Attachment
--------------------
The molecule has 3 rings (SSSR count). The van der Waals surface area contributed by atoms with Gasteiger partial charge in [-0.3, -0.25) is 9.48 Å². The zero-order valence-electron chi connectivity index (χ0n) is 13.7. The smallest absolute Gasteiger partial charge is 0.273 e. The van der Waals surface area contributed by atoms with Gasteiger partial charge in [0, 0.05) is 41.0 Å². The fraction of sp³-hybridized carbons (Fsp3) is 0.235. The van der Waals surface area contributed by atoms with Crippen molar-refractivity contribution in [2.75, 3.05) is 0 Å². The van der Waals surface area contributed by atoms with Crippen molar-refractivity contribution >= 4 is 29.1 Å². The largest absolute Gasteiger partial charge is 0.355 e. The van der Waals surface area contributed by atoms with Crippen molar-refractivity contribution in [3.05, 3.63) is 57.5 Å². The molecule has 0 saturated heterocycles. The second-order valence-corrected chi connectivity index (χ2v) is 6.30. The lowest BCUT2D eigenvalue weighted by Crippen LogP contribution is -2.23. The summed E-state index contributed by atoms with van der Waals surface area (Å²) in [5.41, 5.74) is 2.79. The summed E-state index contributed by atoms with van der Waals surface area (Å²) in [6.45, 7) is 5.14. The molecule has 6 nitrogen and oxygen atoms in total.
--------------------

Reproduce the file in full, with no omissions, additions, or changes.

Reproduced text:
The molecule has 3 rings (SSSR count). The van der Waals surface area contributed by atoms with Gasteiger partial charge in [-0.3, -0.25) is 9.48 Å². The zero-order valence-electron chi connectivity index (χ0n) is 13.7. The smallest absolute Gasteiger partial charge is 0.273 e. The van der Waals surface area contributed by atoms with Gasteiger partial charge in [0, 0.05) is 41.0 Å². The fraction of sp³-hybridized carbons (Fsp3) is 0.235. The van der Waals surface area contributed by atoms with Crippen molar-refractivity contribution in [2.75, 3.05) is 0 Å². The van der Waals surface area contributed by atoms with Crippen molar-refractivity contribution >= 4 is 29.1 Å². The largest absolute Gasteiger partial charge is 0.355 e. The van der Waals surface area contributed by atoms with Crippen molar-refractivity contribution in [3.05, 3.63) is 57.5 Å². The molecule has 0 saturated heterocycles. The second-order valence-corrected chi connectivity index (χ2v) is 6.30. The lowest BCUT2D eigenvalue weighted by Crippen LogP contribution is -2.23. The summed E-state index contributed by atoms with van der Waals surface area (Å²) in [5.41, 5.74) is 2.79. The summed E-state index contributed by atoms with van der Waals surface area (Å²) in [6.45, 7) is 5.14. The molecule has 6 nitrogen and oxygen atoms in total.